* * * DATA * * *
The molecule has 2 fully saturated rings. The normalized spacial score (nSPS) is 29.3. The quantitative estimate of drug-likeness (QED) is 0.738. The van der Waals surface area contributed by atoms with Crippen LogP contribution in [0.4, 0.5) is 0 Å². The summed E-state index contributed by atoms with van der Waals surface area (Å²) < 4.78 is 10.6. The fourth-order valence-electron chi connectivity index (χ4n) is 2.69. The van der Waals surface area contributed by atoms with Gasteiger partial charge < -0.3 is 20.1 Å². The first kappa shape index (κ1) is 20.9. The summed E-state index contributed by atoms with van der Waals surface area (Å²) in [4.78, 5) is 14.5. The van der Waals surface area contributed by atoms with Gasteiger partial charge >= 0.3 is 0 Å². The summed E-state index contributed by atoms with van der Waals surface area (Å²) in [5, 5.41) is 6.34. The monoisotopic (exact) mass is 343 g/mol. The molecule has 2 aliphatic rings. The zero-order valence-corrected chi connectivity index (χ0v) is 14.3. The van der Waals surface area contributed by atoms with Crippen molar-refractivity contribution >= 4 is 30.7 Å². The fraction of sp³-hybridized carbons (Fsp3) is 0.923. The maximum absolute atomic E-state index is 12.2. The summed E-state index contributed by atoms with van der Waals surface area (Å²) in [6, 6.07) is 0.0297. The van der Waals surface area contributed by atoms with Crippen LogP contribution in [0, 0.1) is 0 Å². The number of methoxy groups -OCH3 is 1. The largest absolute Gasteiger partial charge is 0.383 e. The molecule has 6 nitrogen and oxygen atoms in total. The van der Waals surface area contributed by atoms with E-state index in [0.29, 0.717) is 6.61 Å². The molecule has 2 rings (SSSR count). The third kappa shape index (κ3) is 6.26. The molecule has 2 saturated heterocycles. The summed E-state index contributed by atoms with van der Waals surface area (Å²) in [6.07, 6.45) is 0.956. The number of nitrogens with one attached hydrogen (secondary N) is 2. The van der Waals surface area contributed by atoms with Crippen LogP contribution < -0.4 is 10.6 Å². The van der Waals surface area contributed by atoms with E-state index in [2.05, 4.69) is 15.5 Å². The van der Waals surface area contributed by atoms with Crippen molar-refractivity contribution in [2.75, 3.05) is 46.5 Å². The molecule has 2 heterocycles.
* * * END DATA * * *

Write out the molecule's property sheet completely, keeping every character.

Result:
The molecule has 2 fully saturated rings. The normalized spacial score (nSPS) is 29.3. The quantitative estimate of drug-likeness (QED) is 0.738. The van der Waals surface area contributed by atoms with Crippen LogP contribution in [0.4, 0.5) is 0 Å². The summed E-state index contributed by atoms with van der Waals surface area (Å²) < 4.78 is 10.6. The fourth-order valence-electron chi connectivity index (χ4n) is 2.69. The van der Waals surface area contributed by atoms with Gasteiger partial charge < -0.3 is 20.1 Å². The first kappa shape index (κ1) is 20.9. The summed E-state index contributed by atoms with van der Waals surface area (Å²) in [4.78, 5) is 14.5. The van der Waals surface area contributed by atoms with Gasteiger partial charge >= 0.3 is 0 Å². The summed E-state index contributed by atoms with van der Waals surface area (Å²) in [5, 5.41) is 6.34. The monoisotopic (exact) mass is 343 g/mol. The molecule has 2 aliphatic rings. The zero-order valence-corrected chi connectivity index (χ0v) is 14.3. The van der Waals surface area contributed by atoms with Crippen molar-refractivity contribution >= 4 is 30.7 Å². The fraction of sp³-hybridized carbons (Fsp3) is 0.923. The maximum absolute atomic E-state index is 12.2. The summed E-state index contributed by atoms with van der Waals surface area (Å²) in [6, 6.07) is 0.0297. The van der Waals surface area contributed by atoms with Crippen LogP contribution in [0, 0.1) is 0 Å². The number of methoxy groups -OCH3 is 1. The largest absolute Gasteiger partial charge is 0.383 e. The molecule has 6 nitrogen and oxygen atoms in total. The van der Waals surface area contributed by atoms with E-state index in [0.29, 0.717) is 6.61 Å². The molecule has 2 rings (SSSR count). The third kappa shape index (κ3) is 6.26. The molecule has 2 saturated heterocycles. The summed E-state index contributed by atoms with van der Waals surface area (Å²) in [6.07, 6.45) is 0.956. The number of nitrogens with one attached hydrogen (secondary N) is 2. The van der Waals surface area contributed by atoms with Crippen LogP contribution < -0.4 is 10.6 Å². The van der Waals surface area contributed by atoms with E-state index in [2.05, 4.69) is 15.5 Å². The van der Waals surface area contributed by atoms with Crippen molar-refractivity contribution in [2.75, 3.05) is 46.5 Å². The molecule has 2 heterocycles.